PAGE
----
More market figures this morning, and Windows 7 has finally taken over Windows XP in worldwide usage shares, according to web tracking company StatCounter.
October's statistics show Windows 7's global marketshare stands at just over 41 percent, while Windows XP holds a hair's breadth away from 40 percent.
In between the two, Windows Vista -- long believed to be one of Microsoft's biggest mistakes in the operating system race -- dipped below 11 percent. Apple's Mac OS X remained steady, but rising slightly at nearly 7 percent.
Windows XP, first released in 2001, and at over ten years old, is the world's most popular operating system to date. But its launch did not go without fault.
Volume license keys were acquired by hackers only weeks after the launch, which perpetuated widespread illegal piracy of newly released operating system in emerging markets, particularly. Microsoft also scaled down its launch party in the wake of the September 11th attacks, further impeding the highly anticipated marketing campaign by the company.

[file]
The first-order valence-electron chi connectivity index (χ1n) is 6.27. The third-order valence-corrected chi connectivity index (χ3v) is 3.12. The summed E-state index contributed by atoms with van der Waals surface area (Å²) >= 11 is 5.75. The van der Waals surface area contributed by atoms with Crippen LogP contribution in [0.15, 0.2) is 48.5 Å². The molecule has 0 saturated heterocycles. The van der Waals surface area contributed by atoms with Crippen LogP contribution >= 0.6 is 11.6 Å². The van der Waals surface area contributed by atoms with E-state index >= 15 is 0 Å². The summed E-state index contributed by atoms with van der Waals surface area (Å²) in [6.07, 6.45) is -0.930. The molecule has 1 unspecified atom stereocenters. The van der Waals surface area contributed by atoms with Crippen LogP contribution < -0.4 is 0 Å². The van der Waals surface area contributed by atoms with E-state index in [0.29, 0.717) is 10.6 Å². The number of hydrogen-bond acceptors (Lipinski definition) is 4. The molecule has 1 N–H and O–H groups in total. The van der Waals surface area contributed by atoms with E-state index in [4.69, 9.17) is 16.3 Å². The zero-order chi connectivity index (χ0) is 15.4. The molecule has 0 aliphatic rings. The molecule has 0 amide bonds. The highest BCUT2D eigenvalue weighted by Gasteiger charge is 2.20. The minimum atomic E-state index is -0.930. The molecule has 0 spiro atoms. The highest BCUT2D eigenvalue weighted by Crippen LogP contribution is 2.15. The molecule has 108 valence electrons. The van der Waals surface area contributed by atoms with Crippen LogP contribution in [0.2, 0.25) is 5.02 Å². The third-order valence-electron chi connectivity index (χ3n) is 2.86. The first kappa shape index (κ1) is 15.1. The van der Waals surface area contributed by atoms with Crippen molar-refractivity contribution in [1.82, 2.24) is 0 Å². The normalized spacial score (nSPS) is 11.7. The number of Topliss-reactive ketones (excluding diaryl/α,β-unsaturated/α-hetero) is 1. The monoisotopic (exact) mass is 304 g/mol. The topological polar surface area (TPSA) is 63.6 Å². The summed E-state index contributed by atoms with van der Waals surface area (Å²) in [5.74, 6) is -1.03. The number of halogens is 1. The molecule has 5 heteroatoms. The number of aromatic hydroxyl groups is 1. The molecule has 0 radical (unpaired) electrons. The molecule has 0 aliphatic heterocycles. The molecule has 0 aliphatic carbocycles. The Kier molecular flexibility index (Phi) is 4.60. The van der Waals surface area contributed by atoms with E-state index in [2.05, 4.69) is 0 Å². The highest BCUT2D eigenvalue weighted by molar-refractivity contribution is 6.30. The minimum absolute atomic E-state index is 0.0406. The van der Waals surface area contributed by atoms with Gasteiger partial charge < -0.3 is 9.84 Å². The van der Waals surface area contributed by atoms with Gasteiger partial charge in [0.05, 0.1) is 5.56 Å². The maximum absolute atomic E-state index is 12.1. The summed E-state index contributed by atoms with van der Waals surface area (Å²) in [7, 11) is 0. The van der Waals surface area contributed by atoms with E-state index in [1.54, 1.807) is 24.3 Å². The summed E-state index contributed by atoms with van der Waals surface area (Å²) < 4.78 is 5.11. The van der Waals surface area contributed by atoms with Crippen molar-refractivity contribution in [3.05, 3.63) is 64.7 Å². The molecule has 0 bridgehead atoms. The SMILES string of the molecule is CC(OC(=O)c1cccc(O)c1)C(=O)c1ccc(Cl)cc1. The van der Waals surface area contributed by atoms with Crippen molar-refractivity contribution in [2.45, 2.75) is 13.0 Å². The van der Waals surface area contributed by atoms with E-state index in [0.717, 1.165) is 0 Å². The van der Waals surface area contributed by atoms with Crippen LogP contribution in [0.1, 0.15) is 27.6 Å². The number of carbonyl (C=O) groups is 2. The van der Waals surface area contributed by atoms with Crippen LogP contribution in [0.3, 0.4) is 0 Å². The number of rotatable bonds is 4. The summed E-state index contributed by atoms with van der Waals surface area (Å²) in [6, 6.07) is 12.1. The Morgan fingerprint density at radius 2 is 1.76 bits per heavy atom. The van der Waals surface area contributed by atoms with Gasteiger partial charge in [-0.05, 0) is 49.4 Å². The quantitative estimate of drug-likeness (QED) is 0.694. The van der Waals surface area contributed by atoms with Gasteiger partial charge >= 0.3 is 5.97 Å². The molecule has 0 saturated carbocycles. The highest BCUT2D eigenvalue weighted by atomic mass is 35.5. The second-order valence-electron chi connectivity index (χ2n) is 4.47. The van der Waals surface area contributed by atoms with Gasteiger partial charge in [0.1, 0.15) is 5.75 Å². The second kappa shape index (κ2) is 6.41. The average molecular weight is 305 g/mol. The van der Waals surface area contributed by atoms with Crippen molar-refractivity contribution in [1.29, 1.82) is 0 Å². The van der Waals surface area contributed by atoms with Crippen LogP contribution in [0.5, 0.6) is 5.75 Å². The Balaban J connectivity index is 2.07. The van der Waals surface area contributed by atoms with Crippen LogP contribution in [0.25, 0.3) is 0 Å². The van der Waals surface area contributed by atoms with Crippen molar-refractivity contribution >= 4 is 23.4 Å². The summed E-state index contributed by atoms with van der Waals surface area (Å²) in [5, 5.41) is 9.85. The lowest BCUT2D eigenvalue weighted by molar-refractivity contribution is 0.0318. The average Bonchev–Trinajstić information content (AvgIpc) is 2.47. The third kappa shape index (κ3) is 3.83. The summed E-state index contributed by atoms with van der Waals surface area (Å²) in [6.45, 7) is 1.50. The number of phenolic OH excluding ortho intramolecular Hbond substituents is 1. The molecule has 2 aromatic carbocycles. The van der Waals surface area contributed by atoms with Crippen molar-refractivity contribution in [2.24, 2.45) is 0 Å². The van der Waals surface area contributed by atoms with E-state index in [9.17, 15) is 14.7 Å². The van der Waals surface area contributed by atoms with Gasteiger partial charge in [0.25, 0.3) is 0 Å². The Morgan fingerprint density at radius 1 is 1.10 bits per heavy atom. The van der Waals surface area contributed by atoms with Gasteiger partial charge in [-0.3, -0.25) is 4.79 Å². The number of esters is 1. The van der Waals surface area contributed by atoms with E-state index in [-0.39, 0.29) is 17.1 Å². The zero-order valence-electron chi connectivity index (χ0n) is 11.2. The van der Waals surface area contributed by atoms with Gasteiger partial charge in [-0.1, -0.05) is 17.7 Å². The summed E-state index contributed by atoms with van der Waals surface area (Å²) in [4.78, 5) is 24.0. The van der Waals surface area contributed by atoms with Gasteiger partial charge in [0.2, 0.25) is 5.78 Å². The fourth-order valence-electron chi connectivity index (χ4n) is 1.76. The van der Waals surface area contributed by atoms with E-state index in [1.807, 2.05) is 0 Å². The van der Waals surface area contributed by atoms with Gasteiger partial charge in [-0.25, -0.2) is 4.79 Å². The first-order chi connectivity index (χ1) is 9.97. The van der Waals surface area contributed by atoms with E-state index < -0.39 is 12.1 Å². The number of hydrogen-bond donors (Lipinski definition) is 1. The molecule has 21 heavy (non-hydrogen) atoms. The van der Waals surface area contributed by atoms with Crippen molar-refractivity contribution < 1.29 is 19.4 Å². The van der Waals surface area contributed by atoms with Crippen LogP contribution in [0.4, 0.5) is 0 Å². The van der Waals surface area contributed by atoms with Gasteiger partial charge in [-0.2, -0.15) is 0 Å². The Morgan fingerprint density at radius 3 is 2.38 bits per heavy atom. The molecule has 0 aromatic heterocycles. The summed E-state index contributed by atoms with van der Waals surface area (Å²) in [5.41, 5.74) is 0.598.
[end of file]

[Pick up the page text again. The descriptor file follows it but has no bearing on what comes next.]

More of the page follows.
This year, however, shortly before marking its tenth anniversary, the ageing operating system dipped below the global 50 percent marketshare mark, making way for the newer Windows Vista successor, a client which left Microsoft dealing with a backlash from customers.
Onwards and upwards from Windows 7, we have the next-generation operating system, yet to be named officially but dubbed 'Windows 8', which is heavily focused on the upcoming post-PC world of tablet and slate computing.
Windows 8, while featuring the traditional desktop, masks it behind a wall of the Start screen; a Metro user-interface inspired full-screen view of applications and dynamically updating tiles, for which users can customise and personalise.
Windows 8 has already stirred controversy by displacing the desktop behind Metro, and lacking direction for the traditional PC market. While Windows 8 is designed for tablets in mind, but for PCs also, it remains clear that the current incarnation, Windows 7, will be difficult to shift, and should expect a high marketshare for some years to come.
- Ten years since Windows XP hit manufacturing
- Windows XP finally dips below 50 per cent mark
- Five core criticisms of Windows 8
- Gallery: How does the Windows 8 'out of box' experience fair up?
- ZDNet's Great Debate: No post-PC era vs Pro post-PC era
- Windows 8, Office 15: Get used to Metro, it'll be everywhere